14th Annual Playwrights & Artists Festival

November 17, 18, 19  /  24, 25, 26  (All at 8pm)

$15 per night or $25 for the entire weekend

This festival is an important part of our season.  The festival is about inspiration and interpretation. We challenge playwrights to look at our three chosen pieces of artwork and see where inspiration takes them and each of the journeys are unique.  After blind reading the plays they had to whittle those 90 down to six plays, 2 for each artwork.  And this year we are happy to bring back the element of music to the collaboration.

Now it is you, our audience, whose turn it is to come and be a part of the process.  For a playwright there is nothing better than seeing their work fleshed out onstage.  And in seeing it also receive feedback about their work.  Each night of the weekend we choose one artwork and the two plays inspired by it.  The plays are performed after which there will be a talkback that includes the playwright, the composer, the director and actors. We also like to include our artists if possible.  This makes for an exciting night of theatre.

Celtic Christmas

December 9 – 7-10pm

$50

Join us for yuletide mirth and merriment at our annual fundraising event at Atomic Tom’s on State Street!  It’s an evening of Irish music, food, drink & laughter to warm the holiday heart.

Here is just some of the fine entertainment we’ll have:
The Stoutmen
B.C. Celtic Pipe & Drums
Comedy by Gleason’s Groaners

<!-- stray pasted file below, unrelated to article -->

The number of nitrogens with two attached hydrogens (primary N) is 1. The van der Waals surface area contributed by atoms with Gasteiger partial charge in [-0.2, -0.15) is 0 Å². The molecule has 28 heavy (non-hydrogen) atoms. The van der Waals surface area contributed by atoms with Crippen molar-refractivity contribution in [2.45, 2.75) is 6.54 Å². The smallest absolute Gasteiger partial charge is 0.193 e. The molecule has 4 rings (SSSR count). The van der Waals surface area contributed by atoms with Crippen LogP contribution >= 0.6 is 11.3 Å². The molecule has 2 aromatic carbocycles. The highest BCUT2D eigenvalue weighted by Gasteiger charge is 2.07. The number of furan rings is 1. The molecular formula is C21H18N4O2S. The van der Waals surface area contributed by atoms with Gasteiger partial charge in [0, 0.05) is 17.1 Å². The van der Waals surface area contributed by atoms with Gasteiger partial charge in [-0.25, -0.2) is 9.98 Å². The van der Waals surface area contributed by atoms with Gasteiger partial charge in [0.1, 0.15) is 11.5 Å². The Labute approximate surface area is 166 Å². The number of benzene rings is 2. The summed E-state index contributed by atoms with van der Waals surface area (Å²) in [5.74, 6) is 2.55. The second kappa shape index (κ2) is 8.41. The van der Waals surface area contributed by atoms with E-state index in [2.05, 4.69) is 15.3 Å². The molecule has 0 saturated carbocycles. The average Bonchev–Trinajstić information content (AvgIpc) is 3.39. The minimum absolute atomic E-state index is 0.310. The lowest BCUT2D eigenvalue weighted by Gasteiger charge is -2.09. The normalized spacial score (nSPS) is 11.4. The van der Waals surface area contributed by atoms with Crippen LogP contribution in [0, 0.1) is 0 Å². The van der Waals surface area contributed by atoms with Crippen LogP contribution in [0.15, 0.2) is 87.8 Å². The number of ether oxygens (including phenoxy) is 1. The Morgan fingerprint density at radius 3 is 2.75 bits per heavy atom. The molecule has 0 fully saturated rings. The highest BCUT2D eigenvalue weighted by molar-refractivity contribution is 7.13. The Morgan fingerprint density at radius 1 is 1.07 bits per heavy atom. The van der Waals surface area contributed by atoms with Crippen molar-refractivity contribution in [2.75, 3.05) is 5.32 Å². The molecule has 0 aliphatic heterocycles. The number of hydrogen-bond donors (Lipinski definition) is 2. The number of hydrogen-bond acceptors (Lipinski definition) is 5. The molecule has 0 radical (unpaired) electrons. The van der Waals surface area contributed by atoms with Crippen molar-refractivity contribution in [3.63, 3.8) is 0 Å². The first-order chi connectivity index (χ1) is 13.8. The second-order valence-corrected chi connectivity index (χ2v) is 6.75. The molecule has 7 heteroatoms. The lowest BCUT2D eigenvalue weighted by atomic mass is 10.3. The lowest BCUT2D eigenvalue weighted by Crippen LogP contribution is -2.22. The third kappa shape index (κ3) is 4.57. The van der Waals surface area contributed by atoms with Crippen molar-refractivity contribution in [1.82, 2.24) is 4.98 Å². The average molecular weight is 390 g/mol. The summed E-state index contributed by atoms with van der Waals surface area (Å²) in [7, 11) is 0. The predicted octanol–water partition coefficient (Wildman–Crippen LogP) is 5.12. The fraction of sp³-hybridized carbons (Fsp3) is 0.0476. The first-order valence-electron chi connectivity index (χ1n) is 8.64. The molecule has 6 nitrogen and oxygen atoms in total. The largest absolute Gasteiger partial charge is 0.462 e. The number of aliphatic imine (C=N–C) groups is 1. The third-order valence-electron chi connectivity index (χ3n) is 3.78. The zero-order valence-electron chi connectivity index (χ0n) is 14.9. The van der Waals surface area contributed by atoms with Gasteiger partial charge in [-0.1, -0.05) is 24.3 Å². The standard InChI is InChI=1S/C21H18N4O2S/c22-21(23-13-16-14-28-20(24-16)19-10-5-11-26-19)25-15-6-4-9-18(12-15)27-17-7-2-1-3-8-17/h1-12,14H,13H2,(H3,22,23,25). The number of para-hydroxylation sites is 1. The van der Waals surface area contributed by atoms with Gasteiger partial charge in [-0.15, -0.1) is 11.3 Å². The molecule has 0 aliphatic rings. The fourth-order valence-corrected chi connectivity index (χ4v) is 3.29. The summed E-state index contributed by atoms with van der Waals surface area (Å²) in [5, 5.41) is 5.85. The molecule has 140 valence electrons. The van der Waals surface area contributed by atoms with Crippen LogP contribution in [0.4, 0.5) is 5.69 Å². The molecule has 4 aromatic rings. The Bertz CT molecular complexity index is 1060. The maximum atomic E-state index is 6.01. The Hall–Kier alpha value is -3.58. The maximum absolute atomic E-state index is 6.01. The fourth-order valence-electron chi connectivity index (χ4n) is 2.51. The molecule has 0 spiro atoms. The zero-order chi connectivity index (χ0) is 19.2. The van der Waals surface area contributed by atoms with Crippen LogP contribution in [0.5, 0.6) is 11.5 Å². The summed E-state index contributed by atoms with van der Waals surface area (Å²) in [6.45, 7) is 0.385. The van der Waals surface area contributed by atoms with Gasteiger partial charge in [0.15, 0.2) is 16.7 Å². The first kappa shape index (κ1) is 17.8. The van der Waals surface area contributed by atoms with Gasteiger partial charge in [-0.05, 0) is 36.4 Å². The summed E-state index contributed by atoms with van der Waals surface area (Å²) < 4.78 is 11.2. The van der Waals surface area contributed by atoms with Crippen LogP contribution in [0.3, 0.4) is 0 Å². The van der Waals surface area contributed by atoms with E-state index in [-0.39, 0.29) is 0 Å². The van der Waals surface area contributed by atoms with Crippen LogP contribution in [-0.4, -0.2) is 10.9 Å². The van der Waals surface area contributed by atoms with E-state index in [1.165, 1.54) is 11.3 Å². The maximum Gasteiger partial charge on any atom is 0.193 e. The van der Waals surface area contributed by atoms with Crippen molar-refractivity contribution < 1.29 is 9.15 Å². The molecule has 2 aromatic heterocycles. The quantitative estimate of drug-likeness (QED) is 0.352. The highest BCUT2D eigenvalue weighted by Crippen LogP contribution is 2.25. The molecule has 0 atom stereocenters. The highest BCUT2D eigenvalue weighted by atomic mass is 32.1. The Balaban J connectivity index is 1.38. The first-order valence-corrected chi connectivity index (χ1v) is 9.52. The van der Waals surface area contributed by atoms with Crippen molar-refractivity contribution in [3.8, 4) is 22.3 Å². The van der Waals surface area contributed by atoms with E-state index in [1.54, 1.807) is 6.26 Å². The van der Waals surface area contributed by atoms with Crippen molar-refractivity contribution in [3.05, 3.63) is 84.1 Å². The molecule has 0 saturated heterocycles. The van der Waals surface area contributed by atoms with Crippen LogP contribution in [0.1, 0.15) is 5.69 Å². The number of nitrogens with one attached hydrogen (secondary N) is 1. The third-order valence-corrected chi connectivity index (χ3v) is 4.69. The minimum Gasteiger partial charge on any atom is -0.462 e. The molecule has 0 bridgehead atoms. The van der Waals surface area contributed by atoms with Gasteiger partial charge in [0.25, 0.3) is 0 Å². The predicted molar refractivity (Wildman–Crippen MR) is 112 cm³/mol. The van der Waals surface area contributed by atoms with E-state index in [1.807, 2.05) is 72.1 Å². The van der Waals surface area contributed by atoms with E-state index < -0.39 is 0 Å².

Ample Guinness, Harp & domestic beer, wine, and sodas
Silent & Live auctions of one-of-a-kind items

True West by Sam Shepard

February 9, 10, 11  / 15*, 16, 17, 18  /  23, 24, 25

Fridays & Saturdays at 8pm, Sundays at 3pm
Thursday, February 15th is Pay-What-You-Can Night which starts at 8pm

Finalist 1983 Pulitzer Prize for Drama

This American classic explores alternatives that might spring from the demented terrain of the California landscape.  Sons of a desert-dwelling alcoholic and a suburban wanderer clash over a film script.  Austin, the achiever, is working on a script he has sold to producer Sal Kimmer when Lee, a demented petty thief, drops in.  He pitches his own idea for a movie to Kimmer, who then wants Austin to junk his bleak, modern love story and write Lee’s trashy Western tale.

“True West has […] arguably become Shepard’s signature piece, the leanest, most pointed of his full-length works.” – David Krasner, A Companion to Twentieth Century American Drama.

“Shepard’s masterwork […] It tells us a truth, as glimpsed by a 37-year-old genius.” – New York Post